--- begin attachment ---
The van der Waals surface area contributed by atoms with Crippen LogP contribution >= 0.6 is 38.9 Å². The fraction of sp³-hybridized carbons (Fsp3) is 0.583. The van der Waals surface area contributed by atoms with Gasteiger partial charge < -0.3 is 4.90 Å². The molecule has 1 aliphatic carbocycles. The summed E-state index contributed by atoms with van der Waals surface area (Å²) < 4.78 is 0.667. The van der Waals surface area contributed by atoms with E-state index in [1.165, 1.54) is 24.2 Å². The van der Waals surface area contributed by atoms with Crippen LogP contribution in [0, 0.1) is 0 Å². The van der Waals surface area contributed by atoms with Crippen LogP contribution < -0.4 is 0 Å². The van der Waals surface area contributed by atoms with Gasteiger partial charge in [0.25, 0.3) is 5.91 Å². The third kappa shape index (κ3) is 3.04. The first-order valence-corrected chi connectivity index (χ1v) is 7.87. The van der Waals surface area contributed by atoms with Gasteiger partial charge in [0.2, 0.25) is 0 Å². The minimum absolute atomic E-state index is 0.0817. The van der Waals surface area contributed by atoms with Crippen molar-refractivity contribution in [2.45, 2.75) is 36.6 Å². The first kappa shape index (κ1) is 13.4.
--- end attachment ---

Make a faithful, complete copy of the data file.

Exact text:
The van der Waals surface area contributed by atoms with Crippen LogP contribution >= 0.6 is 38.9 Å². The fraction of sp³-hybridized carbons (Fsp3) is 0.583. The van der Waals surface area contributed by atoms with Gasteiger partial charge < -0.3 is 4.90 Å². The molecule has 1 aliphatic carbocycles. The summed E-state index contributed by atoms with van der Waals surface area (Å²) < 4.78 is 0.667. The van der Waals surface area contributed by atoms with E-state index in [1.165, 1.54) is 24.2 Å². The van der Waals surface area contributed by atoms with Crippen LogP contribution in [0, 0.1) is 0 Å². The van der Waals surface area contributed by atoms with Crippen LogP contribution < -0.4 is 0 Å². The van der Waals surface area contributed by atoms with Gasteiger partial charge in [0.25, 0.3) is 5.91 Å². The third kappa shape index (κ3) is 3.04. The first-order valence-corrected chi connectivity index (χ1v) is 7.87. The van der Waals surface area contributed by atoms with Gasteiger partial charge in [0.2, 0.25) is 0 Å². The minimum absolute atomic E-state index is 0.0817. The van der Waals surface area contributed by atoms with Crippen molar-refractivity contribution in [2.45, 2.75) is 36.6 Å². The first kappa shape index (κ1) is 13.4.